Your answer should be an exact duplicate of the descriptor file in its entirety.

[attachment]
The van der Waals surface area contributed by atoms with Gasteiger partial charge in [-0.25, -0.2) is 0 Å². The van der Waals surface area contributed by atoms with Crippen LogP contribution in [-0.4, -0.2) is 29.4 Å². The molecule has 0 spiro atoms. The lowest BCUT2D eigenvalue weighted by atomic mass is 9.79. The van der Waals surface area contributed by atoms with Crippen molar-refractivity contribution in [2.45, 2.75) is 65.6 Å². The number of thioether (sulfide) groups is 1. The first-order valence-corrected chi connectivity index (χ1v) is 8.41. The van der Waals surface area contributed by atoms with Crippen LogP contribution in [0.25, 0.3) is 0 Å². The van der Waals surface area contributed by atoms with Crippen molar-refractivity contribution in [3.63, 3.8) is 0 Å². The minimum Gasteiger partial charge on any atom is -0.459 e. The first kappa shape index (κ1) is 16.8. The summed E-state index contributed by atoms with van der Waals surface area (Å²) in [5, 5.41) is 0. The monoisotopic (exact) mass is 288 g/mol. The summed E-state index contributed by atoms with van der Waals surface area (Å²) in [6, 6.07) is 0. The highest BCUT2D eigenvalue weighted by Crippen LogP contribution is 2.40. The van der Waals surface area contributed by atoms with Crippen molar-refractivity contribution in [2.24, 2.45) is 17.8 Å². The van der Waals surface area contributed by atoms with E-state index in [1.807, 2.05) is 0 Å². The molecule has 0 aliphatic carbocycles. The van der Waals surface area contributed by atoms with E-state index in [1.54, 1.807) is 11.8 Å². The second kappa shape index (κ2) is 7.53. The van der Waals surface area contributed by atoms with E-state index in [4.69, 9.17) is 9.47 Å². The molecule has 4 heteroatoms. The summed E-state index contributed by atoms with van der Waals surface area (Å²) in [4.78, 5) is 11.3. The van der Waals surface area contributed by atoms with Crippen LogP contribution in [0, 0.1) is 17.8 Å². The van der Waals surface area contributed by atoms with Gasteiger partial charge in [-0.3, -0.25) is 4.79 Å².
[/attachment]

The van der Waals surface area contributed by atoms with Gasteiger partial charge in [-0.25, -0.2) is 0 Å². The van der Waals surface area contributed by atoms with Crippen LogP contribution in [-0.4, -0.2) is 29.4 Å². The molecule has 0 spiro atoms. The lowest BCUT2D eigenvalue weighted by atomic mass is 9.79. The van der Waals surface area contributed by atoms with Crippen molar-refractivity contribution in [2.45, 2.75) is 65.6 Å². The number of thioether (sulfide) groups is 1. The first-order valence-corrected chi connectivity index (χ1v) is 8.41. The van der Waals surface area contributed by atoms with Crippen LogP contribution in [0.25, 0.3) is 0 Å². The van der Waals surface area contributed by atoms with Crippen molar-refractivity contribution in [3.63, 3.8) is 0 Å². The minimum Gasteiger partial charge on any atom is -0.459 e. The first kappa shape index (κ1) is 16.8. The summed E-state index contributed by atoms with van der Waals surface area (Å²) in [5, 5.41) is 0. The monoisotopic (exact) mass is 288 g/mol. The summed E-state index contributed by atoms with van der Waals surface area (Å²) in [6, 6.07) is 0. The highest BCUT2D eigenvalue weighted by Crippen LogP contribution is 2.40. The van der Waals surface area contributed by atoms with Crippen molar-refractivity contribution in [2.24, 2.45) is 17.8 Å². The van der Waals surface area contributed by atoms with E-state index in [1.807, 2.05) is 0 Å². The molecule has 0 aliphatic carbocycles. The van der Waals surface area contributed by atoms with E-state index in [1.54, 1.807) is 11.8 Å². The second kappa shape index (κ2) is 7.53. The van der Waals surface area contributed by atoms with E-state index in [4.69, 9.17) is 9.47 Å². The molecule has 4 heteroatoms. The summed E-state index contributed by atoms with van der Waals surface area (Å²) in [4.78, 5) is 11.3. The van der Waals surface area contributed by atoms with Crippen LogP contribution in [0, 0.1) is 17.8 Å². The van der Waals surface area contributed by atoms with Gasteiger partial charge in [-0.3, -0.25) is 4.79 Å².